Editor’s note: With the 2020 Serve-A-Thon gearing up for its fifth season, we offer you some thoughts on community service from the executive director of AWSNA.
“The need for imagination, a sense of truth, and a feeling of responsibility—these three forces are the very nerve of education.”—Rudolf Steiner
The benefits of providing students with opportunities to volunteer in service to community has a far-reaching impact—not only to the recipient but on the students themselves. In this meta review of research—The Effects of Volunteering on the Young Volunteer—young people in particular most certainly gain benefits from volunteering.
Study authors Cynthia W Moore and Joseph P Allen say: “Diverse, successful volunteer programs for adolescents, along with school-based support, are related to improvements in both the academic and social arenas. Volunteering is how [students] express their identity, or their values. Intrinsic rewards, those that are embedded in the act itself, are difficult to describe in the language of cause and effect. Self-discovery is not [just] the effect of volunteering; it is volunteering itself.”
As the authors imply, when we talk about something as powerful as giving back to our communities and finding space in our lives for altruism and compassion, scientific studies on “effect” will ultimately fall short of demonstrating proof of the benefits to the individual providing the service.
However, educators clearly see the multiple benefits that students receive through social and community engagement.
Empowerment. When engaging in community, students can see firsthand how their actions have an immediate impact on the lives of others. In today’s 24/7 news cycle where our youth often see injustice and tragedy happening across the globe, feeling disconnected and discouraged can become the norm. It is therefore essential to help young people connect in meaningful and impactful ways with their community, so that they see the connection between awareness, action, and change.
Skill Building. Volunteering in groups with fellow students and community members allows students to practice important life skills that are valuable inside and outside of the classroom. Placing a real world and relevant outcome to actions such as problem solving, collaboration, communication, and leadership, will further the application of these skills in other areas. Perhaps this is why multiple studies show that students who give back to the community perform better in school, particularly in subjects such as math, reading, and history.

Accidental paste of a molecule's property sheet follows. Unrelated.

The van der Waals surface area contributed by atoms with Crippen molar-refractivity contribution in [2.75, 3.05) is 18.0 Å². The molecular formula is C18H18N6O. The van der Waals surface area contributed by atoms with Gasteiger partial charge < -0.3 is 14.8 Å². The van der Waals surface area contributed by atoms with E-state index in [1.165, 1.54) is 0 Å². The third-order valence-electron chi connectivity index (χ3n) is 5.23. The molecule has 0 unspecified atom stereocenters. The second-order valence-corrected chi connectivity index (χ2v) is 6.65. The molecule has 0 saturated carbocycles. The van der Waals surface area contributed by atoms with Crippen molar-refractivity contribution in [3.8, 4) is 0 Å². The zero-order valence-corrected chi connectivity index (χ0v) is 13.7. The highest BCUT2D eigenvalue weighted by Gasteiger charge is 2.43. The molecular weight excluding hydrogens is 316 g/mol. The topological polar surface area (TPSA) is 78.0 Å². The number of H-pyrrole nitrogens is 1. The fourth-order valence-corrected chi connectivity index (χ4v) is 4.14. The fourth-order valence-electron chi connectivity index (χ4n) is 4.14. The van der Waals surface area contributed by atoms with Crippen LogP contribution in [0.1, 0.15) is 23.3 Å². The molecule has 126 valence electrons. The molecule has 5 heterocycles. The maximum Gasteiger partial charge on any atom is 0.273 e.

Perspective. Volunteering affects a student’s worldview. Young people’s lives are often insular and their world views are built around themselves, their school, and their individual family environment. When working in the wider community, students have the opportunity to see how others live differently than they do, and also what others may need that they take for granted.
Human beings benefit from interacting regularly with those who are different. It is essential for all of us to understand the different perspectives and conditions of living outside of our immediate circle, so that we may better understand one another and work together to make our global and local communities better places to live.
Connection. Students who engage in projects aimed at helping others begin to see their role as a connected and valuable part of the whole. Like a seed or a squirrel, the rain or the sun, each thing on this planet has a role to play in maintaining the ecosystem of life and society. Each player has meaning. Each and every role is important. This is one of the most essential and valuable lessons of life for all of us, and nothing connects us to our inherent value in the world like stepping out to help others or our environment.
Think, for example, of the great connection soon to be experienced by the school community and students at the Waldorf School of Bend. In 2017, central Oregon and the forested areas near the school were ravaged by the Milli Wildfire. Twenty-four thousand acres of central Oregon woodland was devastated in the Deschutes National Forest and Three Sisters Wilderness area and remains barren to this day as it begins the slow recovery.
The greater Bend community was deeply impacted by this natural disaster. The entire school community at the Waldorf School of Bend remembers how they personally were impacted as well. But now the students will see how tragedy turns to triumph as their school helps rally their community to both raise money for trees and then physically plant those trees.
Students will grow up along with those areas replanted by the school and will be able to witness the impact of their love and labor. The newly planted forest, as it grows and thrives, is expected to offset over 283 tons of carbon. Each student at that school will be able to see and understand the essential role they played in rebuilding their environment and their local community.
Living and thriving within a community—whether a school community, a local one, or a global one—is about looking deeply at ourselves and our community to determine how we can best work with others to improve the whole. This interconnection reflects the true meaning of community and life.
This article, reproduced here by permission, is by AWSNA Executive Director, Beverly Amico, and was originally published in Essentials In Education on November 25, 2019.
Photo: Students taking part in Ashwood’s annual Serve-A-Thon